He said discussions on the plan were so detailed that they included specifying how an engine pump was to be operated to prevent petrol spillage.

These plans were necessary due to the potentially disruptive impact of the works, Mr Sivasothi said.

He added: "The process of conducting the investigation could have led to pollution - soil and oil can make the waters murky. The running engine and workers in the area would also cause animals to avoid the sites."

The boreholes were about 10cm in diameter and ranged from 50m to 80m deep at the different sites.

Ms Chloe Tan, spokesman for the Love Our MacRitchie Forest volunteer group, said the presence of animals might not mean there was no impact on the animals. There is a need to know their abundance and distribution too, she added.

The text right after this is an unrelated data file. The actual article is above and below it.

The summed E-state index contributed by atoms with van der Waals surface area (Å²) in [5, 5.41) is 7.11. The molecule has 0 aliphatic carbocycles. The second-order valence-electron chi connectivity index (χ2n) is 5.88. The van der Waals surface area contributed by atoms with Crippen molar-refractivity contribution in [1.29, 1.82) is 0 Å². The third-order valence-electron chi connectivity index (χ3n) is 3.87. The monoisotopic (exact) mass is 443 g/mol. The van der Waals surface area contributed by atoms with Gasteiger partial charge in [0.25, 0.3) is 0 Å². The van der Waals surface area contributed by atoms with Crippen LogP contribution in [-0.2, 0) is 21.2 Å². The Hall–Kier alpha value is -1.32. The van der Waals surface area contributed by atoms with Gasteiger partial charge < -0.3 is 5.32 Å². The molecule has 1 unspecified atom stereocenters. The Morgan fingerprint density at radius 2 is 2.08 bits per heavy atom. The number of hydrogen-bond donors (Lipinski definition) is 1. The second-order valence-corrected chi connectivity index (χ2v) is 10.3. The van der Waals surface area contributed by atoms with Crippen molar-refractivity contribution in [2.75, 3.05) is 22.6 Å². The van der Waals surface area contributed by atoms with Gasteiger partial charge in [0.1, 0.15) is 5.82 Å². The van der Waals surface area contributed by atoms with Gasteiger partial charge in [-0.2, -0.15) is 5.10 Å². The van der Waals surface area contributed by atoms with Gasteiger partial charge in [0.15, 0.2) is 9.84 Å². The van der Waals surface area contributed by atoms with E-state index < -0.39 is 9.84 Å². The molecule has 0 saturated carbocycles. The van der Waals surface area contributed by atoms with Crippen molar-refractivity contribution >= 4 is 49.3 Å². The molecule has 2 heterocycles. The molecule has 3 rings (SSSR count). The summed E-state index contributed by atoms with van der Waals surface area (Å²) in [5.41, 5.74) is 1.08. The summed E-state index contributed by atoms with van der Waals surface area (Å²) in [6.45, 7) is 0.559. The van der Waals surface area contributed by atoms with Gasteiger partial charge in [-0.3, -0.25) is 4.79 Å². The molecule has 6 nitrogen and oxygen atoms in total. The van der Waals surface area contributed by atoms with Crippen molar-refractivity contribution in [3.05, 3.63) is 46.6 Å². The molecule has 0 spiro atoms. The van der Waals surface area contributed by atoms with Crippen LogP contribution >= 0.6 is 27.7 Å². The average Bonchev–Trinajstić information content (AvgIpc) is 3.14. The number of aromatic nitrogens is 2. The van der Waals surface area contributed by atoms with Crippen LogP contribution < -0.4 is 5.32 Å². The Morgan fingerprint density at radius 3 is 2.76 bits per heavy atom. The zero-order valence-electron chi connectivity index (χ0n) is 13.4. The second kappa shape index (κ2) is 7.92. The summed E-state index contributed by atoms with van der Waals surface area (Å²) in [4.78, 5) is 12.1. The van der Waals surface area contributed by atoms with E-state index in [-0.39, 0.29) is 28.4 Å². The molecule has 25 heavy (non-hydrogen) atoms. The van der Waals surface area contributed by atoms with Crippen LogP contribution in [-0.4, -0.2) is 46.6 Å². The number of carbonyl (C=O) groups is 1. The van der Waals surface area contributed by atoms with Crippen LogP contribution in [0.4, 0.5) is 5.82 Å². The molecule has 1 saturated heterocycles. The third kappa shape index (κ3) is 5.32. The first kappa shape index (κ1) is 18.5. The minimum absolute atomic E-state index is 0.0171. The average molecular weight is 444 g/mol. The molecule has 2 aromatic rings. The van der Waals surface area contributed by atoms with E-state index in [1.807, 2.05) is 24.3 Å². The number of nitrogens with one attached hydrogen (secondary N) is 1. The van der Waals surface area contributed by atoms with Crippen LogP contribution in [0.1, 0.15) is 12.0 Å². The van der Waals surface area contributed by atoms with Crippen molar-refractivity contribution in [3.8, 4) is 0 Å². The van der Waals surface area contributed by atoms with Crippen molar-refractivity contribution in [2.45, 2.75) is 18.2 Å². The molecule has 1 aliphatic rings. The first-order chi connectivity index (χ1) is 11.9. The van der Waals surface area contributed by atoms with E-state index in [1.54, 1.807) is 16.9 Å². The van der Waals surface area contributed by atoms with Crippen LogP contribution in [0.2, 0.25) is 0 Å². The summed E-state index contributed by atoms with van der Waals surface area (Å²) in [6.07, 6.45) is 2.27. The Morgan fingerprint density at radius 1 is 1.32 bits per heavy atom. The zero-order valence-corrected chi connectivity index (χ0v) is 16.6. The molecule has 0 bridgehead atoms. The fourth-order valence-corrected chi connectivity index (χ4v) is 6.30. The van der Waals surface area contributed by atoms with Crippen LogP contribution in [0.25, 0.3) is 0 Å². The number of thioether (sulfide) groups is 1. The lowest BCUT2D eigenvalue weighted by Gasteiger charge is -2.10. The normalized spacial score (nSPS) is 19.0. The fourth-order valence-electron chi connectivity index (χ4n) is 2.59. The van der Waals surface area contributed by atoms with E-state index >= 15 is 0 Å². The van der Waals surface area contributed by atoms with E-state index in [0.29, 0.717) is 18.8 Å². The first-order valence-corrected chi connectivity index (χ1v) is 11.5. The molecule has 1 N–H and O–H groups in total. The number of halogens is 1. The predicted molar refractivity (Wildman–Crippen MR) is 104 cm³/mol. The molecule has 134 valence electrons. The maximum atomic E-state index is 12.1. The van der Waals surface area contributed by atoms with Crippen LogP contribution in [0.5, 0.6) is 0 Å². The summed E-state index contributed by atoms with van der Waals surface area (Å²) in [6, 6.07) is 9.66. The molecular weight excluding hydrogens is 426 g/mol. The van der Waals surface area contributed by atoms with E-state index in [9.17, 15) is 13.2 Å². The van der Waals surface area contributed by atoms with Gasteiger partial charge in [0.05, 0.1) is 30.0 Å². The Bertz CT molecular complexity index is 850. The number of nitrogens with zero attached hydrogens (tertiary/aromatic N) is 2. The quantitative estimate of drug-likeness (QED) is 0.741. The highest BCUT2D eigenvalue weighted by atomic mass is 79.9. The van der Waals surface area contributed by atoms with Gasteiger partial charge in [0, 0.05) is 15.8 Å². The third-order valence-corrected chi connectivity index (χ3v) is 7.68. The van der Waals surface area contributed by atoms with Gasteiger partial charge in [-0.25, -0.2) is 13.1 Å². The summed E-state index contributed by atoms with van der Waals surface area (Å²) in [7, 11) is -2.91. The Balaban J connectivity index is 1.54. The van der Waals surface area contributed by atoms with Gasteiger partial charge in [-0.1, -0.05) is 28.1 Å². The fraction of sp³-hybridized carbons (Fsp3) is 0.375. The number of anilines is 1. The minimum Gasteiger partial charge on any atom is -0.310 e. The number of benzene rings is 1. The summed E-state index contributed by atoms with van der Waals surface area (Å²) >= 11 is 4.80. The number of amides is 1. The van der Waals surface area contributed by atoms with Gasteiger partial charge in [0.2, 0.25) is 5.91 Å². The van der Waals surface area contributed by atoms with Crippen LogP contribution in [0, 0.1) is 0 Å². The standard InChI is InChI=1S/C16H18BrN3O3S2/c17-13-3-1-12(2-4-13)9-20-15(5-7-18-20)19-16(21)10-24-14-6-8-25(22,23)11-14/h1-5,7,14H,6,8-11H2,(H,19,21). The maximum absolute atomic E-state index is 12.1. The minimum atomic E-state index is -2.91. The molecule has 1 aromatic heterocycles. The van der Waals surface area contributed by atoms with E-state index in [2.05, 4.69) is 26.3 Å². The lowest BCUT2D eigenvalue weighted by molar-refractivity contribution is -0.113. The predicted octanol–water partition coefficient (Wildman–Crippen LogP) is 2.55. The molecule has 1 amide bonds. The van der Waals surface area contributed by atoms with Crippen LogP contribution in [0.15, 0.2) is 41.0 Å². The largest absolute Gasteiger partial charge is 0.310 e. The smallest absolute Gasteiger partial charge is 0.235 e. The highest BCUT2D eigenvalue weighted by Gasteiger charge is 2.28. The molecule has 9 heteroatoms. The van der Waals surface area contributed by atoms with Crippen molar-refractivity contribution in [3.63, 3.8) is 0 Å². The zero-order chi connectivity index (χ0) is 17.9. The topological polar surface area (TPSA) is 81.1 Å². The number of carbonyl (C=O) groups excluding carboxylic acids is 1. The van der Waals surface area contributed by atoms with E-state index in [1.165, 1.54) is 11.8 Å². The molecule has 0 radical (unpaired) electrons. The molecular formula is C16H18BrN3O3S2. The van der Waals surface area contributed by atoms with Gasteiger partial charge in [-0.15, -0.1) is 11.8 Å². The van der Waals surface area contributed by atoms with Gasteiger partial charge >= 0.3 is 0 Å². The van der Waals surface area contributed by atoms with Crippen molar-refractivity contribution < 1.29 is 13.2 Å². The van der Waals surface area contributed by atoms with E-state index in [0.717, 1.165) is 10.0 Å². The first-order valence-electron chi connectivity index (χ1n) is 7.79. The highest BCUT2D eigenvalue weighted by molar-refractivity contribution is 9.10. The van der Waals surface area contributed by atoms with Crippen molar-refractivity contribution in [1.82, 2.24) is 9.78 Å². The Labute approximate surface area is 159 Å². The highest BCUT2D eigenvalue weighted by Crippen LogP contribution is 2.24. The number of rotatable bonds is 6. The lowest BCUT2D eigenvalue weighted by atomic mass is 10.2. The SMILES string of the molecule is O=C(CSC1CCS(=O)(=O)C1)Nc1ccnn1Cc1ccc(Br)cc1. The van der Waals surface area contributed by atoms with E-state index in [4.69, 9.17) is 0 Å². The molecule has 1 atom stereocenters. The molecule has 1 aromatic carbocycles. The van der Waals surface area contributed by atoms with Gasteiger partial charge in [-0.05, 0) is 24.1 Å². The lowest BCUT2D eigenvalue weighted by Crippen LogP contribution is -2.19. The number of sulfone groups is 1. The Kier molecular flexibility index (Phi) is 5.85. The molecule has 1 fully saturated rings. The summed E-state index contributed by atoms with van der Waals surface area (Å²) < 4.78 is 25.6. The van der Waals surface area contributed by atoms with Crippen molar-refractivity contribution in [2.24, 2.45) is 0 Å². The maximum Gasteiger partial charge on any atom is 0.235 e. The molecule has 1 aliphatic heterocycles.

She is hoping the line will not pass under the reserve.

While Mr Sivasothi looks forward to the full results of the study on the site investigations, he said these might not be sufficient.

"This is for the short term, but we will not know the long-term impact in 50 or 100 years, which is why we take great pains to avoid having works near or in the nature reserve," he said.

Phase two of the study, which assesses the potential environmental impact of future construction - including tunnelling and operations - is ongoing and is expected to be completed later this year, said LTA.

The CRL alignment will be finalised after the phase two results have been studied and discussed.

The 50km Cross Island Line will stretch from Changi to Jurong, and is set to be completed in 2030.

Read more!

IKEA to stop selling single-use plastic products by 2020

Channel NewsAsia 8 Jun 18;

SINGAPORE: Swedish furniture giant IKEA will stop selling single-use plastic products such as straws, cups and freezer bags by Jan 1, 2020.